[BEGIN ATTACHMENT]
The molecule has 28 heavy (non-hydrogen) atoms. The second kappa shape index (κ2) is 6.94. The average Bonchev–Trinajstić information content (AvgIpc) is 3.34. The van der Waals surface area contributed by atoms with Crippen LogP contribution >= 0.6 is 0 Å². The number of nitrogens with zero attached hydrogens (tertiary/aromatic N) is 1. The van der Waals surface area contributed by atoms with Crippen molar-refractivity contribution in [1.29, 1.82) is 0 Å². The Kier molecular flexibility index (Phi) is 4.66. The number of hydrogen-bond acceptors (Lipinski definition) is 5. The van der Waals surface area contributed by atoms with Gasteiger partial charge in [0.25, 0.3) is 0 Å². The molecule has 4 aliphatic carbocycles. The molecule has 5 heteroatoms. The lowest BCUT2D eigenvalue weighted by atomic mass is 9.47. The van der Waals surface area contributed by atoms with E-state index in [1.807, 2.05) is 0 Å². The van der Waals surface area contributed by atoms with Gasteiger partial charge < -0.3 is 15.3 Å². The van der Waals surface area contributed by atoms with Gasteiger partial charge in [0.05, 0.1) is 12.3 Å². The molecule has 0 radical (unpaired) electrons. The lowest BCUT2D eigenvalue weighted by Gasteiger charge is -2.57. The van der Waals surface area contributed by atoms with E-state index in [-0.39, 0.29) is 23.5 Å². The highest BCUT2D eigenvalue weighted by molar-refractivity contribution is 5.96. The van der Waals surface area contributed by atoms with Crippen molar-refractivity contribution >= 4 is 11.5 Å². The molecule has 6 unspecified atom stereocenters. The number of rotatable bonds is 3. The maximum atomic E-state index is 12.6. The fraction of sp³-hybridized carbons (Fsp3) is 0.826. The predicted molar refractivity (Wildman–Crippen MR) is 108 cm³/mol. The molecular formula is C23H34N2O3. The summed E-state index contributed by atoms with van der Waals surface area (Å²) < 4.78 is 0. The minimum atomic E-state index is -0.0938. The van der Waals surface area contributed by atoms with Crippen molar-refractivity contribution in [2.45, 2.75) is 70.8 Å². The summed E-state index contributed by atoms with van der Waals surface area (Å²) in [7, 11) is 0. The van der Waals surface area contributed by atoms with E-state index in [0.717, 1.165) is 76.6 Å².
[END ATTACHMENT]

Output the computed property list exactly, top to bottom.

The molecule has 28 heavy (non-hydrogen) atoms. The second kappa shape index (κ2) is 6.94. The average Bonchev–Trinajstić information content (AvgIpc) is 3.34. The van der Waals surface area contributed by atoms with Crippen LogP contribution >= 0.6 is 0 Å². The number of nitrogens with zero attached hydrogens (tertiary/aromatic N) is 1. The van der Waals surface area contributed by atoms with Crippen molar-refractivity contribution in [1.29, 1.82) is 0 Å². The Kier molecular flexibility index (Phi) is 4.66. The number of hydrogen-bond acceptors (Lipinski definition) is 5. The van der Waals surface area contributed by atoms with Gasteiger partial charge in [0.25, 0.3) is 0 Å². The molecule has 4 aliphatic carbocycles. The molecule has 5 heteroatoms. The lowest BCUT2D eigenvalue weighted by atomic mass is 9.47. The van der Waals surface area contributed by atoms with E-state index in [1.807, 2.05) is 0 Å². The van der Waals surface area contributed by atoms with Gasteiger partial charge < -0.3 is 15.3 Å². The van der Waals surface area contributed by atoms with Gasteiger partial charge in [0.05, 0.1) is 12.3 Å². The molecule has 0 radical (unpaired) electrons. The lowest BCUT2D eigenvalue weighted by Gasteiger charge is -2.57. The van der Waals surface area contributed by atoms with E-state index in [-0.39, 0.29) is 23.5 Å². The highest BCUT2D eigenvalue weighted by molar-refractivity contribution is 5.96. The van der Waals surface area contributed by atoms with Crippen molar-refractivity contribution >= 4 is 11.5 Å². The molecule has 6 unspecified atom stereocenters. The number of rotatable bonds is 3. The maximum atomic E-state index is 12.6. The fraction of sp³-hybridized carbons (Fsp3) is 0.826. The predicted molar refractivity (Wildman–Crippen MR) is 108 cm³/mol. The molecular formula is C23H34N2O3. The summed E-state index contributed by atoms with van der Waals surface area (Å²) < 4.78 is 0. The minimum atomic E-state index is -0.0938. The van der Waals surface area contributed by atoms with Crippen molar-refractivity contribution in [2.45, 2.75) is 70.8 Å². The summed E-state index contributed by atoms with van der Waals surface area (Å²) in [7, 11) is 0. The van der Waals surface area contributed by atoms with E-state index in [0.717, 1.165) is 76.6 Å².